Entrance to Jøssingfjord

Entrance to Jøssingfjord

A slab of flat rock weighing a hell of a lot sitting on boulders with matching stone benches had been set up in the tunnel as a table fit for a Viking king and his clan. I sat at the table and viewed the valley looking through one of the holes in the wall of the tunnel and despite the tonnes of rock over my head, it was a prime spot to set up my tent. It’s also possible to spend the night sleeping inside the tunnel in hammocks which you suspend from cleats drilled into the walls of the tunnel, but this required pre-planning and a booking.

Inside Jøssingfjord cycling tunnel

Inside Jøssingfjord cycling tunnel


I was awoken from a deep sleep in the middle of the night by a series teeth rattling, bellowing booms. The sound reverberated through the tunnel. My tent shook. My first thought was that there had been an earthquake as the air and rock around me shuttered but when the sleep haze left my brain a few moments later, I realized the booms were from blasting being carried out by the titanium ore mine across the valley.

I left my tunnel home before daybreak, having to wake the Italian couple who had driven to the tunnel for the experience of sleeping in the hammocks. I cruised down the windy hill from the tunnel, passing ‘Helleren’, two small wooden houses dating back to the 1700s, tucked under an overhanging cliff.



And then…. the day turned out to be THE hardest cycling day which left me shattered. I passed through a very short tunnel next to the dock on the shore of Jøssingfjord and met my first major ascent and descent into the fishing hamlet of Åna-Sira which sits on the shore of Lundevatnet.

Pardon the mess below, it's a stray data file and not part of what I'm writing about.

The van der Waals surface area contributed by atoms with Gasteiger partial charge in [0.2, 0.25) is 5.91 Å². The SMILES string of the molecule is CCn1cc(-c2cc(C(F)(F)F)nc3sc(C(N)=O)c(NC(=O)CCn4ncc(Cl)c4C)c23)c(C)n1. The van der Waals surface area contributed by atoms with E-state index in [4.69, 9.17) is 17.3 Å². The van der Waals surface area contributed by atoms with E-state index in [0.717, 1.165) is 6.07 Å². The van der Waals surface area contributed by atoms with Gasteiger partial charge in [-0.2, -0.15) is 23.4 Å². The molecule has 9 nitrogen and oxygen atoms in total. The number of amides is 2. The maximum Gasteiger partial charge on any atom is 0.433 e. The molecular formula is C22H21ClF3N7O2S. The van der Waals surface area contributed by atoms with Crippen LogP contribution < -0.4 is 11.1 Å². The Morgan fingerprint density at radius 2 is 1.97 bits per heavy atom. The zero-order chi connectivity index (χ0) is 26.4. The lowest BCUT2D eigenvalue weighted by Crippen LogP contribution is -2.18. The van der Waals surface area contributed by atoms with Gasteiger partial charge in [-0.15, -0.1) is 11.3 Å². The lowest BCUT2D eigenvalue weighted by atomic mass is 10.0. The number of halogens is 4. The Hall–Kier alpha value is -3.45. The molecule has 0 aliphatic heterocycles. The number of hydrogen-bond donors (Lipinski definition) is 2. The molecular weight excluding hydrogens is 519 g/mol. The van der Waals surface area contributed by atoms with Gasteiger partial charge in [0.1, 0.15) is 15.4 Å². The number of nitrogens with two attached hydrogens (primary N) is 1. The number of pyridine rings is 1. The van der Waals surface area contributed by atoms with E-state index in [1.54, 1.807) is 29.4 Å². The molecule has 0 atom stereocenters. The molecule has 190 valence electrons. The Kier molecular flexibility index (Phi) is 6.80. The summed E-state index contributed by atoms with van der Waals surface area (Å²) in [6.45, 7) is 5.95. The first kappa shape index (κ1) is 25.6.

Sweaty and exhausted, I indulged a cold Starbuck’s cappuccino drink and pastry at the small shop chatting with Appolina, the owner.

‘That was a really hard cycle from Jøssingfjord’ I stated the obvious. ‘Does it get easier to Flekkefjord?’

‘No, it gets steeper’ was the sanguine response.

I shored up my strength with another pastry and set off, crossing the bridge and up the hill which was at an 11 degree slope. My disposition did not improve every time a Tour de France type, of which there were a few, came whizzing downhill wearing lycra, riding his ultralight carbon bicycle carrying only a water bottle. I was not built for speed, but made for persistence which I badly needed that day.

Not far out of Åna-Sira, I found the road so steep that I had to push my bike counting in 30 step increments, taking a rest and continuing. It was a hard, demonic slog.

Bobik felt incredibly heavy. My legs felt like lead. My head was floating. I was walking so slowly that my odometer didn’t even register my speed. I was near despair at one point when I thought I was at the top of the hill only to see the rise continue even higher when I got around the curve in the road. I had a moment of mania thinking I was not going to make it and I needed to turn back. After a foot stomp and short self-pep talk where I told myself I knew how hard it was going to be to back track but didn’t know much farther forward I had to slog, I took a deep breath, downed a chunk of chocolate, gulped some water and continued pushing upwards. I finally hit the top of the mountain after more than 7 km of pushing. The road leveled out and despite having to battle a strong headwind, I passed numerous small lakes and rock outcropping, and masses of blueberry bushes which were on the side of a cliff - I could only ogle as I could not reach them - until I finally descended into Flekkefjord along a narrow, spaghetti road.